American chestnut trees accounted for a large portion of forest specimens pre-1900’s. Once a pathogen was introduced to American chestnut trees due to the importing of Japanese chestnut trees, American chestnut trees began to disappear. Since the decline of these majestic beauties communities and scientists have teamed up to create organizations to preserve, protect and bring awareness to the amazing American chestnut trees!
(Credit Vicky Sawyer)
The Tallest American Chestnut Tree in North America
The tallest American chestnut tree in North America is rooted in Maine and is 115 feet tall. This amazing discovery prompted members of the American Chestnut Foundation to visit the tree and gather information. Forest scientist Brian Roth estimated the American chestnut tree to be around a century old after examining the specimen.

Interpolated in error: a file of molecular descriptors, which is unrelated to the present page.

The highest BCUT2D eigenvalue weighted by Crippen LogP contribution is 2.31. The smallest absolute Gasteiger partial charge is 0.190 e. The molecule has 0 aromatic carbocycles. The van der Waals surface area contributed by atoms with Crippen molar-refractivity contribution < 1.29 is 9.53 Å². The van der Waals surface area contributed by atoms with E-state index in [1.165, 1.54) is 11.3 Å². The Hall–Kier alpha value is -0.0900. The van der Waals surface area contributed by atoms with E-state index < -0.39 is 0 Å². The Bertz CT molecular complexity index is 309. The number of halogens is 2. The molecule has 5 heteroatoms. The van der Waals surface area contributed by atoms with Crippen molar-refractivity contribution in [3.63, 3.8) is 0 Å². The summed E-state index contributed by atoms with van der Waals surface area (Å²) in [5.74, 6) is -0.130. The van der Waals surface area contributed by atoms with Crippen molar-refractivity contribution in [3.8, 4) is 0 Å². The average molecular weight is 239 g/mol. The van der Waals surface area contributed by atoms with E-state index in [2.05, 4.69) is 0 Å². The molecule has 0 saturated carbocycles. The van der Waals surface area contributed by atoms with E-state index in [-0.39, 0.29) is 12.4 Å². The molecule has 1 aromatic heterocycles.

Committed to the conservation, protection and expansion of America’s forests since 1990, The American Chestnut Foundation has planted more than 45 million trees! The American Chestnut Foundation has also replanted forests destroyed by both human action and natural disasters.
The blooming of the American Dogwood tree is a tell-tale sign that spring has arrived. These trees reach a height of 30 feet at most, and produce white, pink or red bracts with a center of bright yellow flowers.
Once the heat of summer arrives, these beautiful blossoms give way to light green leaves; during Autumn, the foliage of American Dogwood trees turn a deep red before falling.
The Benefits of Planting an American Dogwood Tree
Visually appealing during all four seasons
Full leaves offer shade during the summer
A modest-sized tree
Caring for an American Dogwood Tree
The American Dogwood tree flourishes in partial sun, and prefers nutrient-rich, well-drained soil.